Make Your Business A Good Neighbour
Take your business from invisible and struggling to a thriving neighbourhood landmark.
Is your business invisible to your customers? You may have fewer customers than you would like because your business does not seem relevant to those in your neighbourhood. This is an even bigger mistake than not being able to reach beyond your direct trading area.
To appeal to people – customers – you should also present your business as a group of people who help other people. This can be helping supply them with goods they need to buy, helping provide them with loans or simply being a reassuring and consistent presence in your neighbourhood.
As our Local Area Marketing Manager, Juan Botha, tells Cash Converters’ franchisees, this is about blending and fitting in like a neighbour. It is about give and take. And all of that adds up to community engagement.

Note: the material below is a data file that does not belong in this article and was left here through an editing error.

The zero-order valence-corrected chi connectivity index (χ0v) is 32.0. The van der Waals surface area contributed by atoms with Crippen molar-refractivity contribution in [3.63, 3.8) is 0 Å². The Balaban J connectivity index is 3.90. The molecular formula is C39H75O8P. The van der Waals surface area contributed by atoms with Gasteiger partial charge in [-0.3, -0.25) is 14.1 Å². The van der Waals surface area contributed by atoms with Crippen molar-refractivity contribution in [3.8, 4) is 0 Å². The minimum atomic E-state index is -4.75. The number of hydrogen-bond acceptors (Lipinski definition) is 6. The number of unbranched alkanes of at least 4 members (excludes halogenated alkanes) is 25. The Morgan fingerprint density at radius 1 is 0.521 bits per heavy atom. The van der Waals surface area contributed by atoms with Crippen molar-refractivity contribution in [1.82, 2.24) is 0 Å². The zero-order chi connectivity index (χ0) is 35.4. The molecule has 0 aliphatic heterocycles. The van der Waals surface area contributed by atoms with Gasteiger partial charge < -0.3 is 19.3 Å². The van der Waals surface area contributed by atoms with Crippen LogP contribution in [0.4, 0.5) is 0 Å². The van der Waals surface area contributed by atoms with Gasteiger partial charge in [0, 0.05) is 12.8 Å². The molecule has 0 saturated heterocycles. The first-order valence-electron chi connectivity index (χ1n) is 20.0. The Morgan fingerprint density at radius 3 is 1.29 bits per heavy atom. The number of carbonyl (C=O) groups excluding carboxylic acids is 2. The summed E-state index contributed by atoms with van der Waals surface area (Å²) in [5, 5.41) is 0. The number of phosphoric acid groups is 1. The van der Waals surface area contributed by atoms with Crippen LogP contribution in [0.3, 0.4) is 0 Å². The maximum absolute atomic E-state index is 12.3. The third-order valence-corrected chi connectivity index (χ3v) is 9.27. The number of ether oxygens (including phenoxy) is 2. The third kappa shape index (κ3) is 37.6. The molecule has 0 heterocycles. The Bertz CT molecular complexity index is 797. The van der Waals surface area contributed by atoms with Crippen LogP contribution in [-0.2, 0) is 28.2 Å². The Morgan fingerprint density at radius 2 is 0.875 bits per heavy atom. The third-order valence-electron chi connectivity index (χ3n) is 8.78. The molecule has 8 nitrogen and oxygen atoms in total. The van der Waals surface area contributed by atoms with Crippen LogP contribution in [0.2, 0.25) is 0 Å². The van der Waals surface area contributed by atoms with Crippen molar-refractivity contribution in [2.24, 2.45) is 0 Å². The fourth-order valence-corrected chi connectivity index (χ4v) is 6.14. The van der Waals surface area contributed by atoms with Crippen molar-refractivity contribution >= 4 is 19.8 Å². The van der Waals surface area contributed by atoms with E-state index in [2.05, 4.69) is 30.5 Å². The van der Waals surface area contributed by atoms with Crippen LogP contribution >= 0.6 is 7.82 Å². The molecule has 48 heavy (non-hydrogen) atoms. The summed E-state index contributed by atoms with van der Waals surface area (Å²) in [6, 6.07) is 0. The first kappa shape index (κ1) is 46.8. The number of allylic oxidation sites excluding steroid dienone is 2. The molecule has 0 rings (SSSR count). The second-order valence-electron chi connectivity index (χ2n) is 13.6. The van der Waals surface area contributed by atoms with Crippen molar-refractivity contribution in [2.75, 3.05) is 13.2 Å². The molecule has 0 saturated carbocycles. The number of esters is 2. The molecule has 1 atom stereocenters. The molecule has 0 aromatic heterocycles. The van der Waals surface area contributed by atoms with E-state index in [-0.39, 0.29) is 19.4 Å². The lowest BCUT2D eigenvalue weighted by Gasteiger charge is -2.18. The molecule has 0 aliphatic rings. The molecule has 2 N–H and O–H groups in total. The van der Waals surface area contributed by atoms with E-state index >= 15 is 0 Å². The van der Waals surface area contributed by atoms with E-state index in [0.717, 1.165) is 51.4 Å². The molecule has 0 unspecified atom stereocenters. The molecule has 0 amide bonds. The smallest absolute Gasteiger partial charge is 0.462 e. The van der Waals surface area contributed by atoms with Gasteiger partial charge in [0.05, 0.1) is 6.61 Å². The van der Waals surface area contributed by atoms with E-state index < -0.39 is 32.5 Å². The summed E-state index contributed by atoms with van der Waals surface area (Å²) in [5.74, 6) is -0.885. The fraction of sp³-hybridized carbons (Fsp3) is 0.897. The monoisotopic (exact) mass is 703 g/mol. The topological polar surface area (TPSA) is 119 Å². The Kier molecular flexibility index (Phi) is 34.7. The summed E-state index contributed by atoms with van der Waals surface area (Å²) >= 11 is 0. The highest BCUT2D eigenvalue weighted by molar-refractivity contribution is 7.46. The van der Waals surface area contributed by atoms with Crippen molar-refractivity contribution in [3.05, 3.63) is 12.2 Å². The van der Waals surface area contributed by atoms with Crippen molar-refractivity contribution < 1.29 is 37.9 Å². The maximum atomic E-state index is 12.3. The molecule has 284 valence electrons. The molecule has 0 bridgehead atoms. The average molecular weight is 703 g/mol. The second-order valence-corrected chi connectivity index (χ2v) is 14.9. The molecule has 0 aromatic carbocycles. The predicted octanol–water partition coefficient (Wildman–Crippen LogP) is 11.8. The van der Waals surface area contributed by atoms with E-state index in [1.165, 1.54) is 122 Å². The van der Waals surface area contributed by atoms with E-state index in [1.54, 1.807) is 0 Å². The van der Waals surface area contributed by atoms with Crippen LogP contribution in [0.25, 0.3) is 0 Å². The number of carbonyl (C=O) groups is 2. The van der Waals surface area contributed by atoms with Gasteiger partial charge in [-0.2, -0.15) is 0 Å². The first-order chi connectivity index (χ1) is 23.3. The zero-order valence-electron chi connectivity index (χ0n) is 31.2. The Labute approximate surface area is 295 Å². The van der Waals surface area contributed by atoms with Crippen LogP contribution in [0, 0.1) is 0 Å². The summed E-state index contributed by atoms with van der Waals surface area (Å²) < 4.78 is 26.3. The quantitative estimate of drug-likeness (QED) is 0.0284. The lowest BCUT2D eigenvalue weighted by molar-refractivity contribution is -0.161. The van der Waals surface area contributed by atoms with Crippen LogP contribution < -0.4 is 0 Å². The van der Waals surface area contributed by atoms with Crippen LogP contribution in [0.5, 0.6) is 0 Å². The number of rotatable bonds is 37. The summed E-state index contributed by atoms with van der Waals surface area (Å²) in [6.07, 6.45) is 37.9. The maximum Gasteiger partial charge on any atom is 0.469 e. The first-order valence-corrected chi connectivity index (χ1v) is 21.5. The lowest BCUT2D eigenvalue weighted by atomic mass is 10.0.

Here are six of his top tips:
- Introduce the family: Cultivate a friendly, welcoming atmosphere in your shop or office. Introduce new staff to regular customers. Make sure that new customers can get to know staff through your in-store welcome boards and name badges.
- Find your partners: Identify the gatekeepers in your community and create partnerships with them. Think about approaching sports clubs, schools, church groups, sewing circles and book clubs.
- Snatch some selfies: If you have local celebrities as customers, take a selfie and post it on your social media: “Guess who came to say hello today . . .” Build relationships with local heroes and you will be able to call on them to host your in-house fun day or charity drive.
- Give back to business: Be involved in local business chambers and groupings as more than a participant. Show you are a good business neighbour by facilitating speed networking, hosting a speaker or sponsoring a sound system or catering for the next meeting.
- Adopt a cause: Identify a local charity and rally support for it.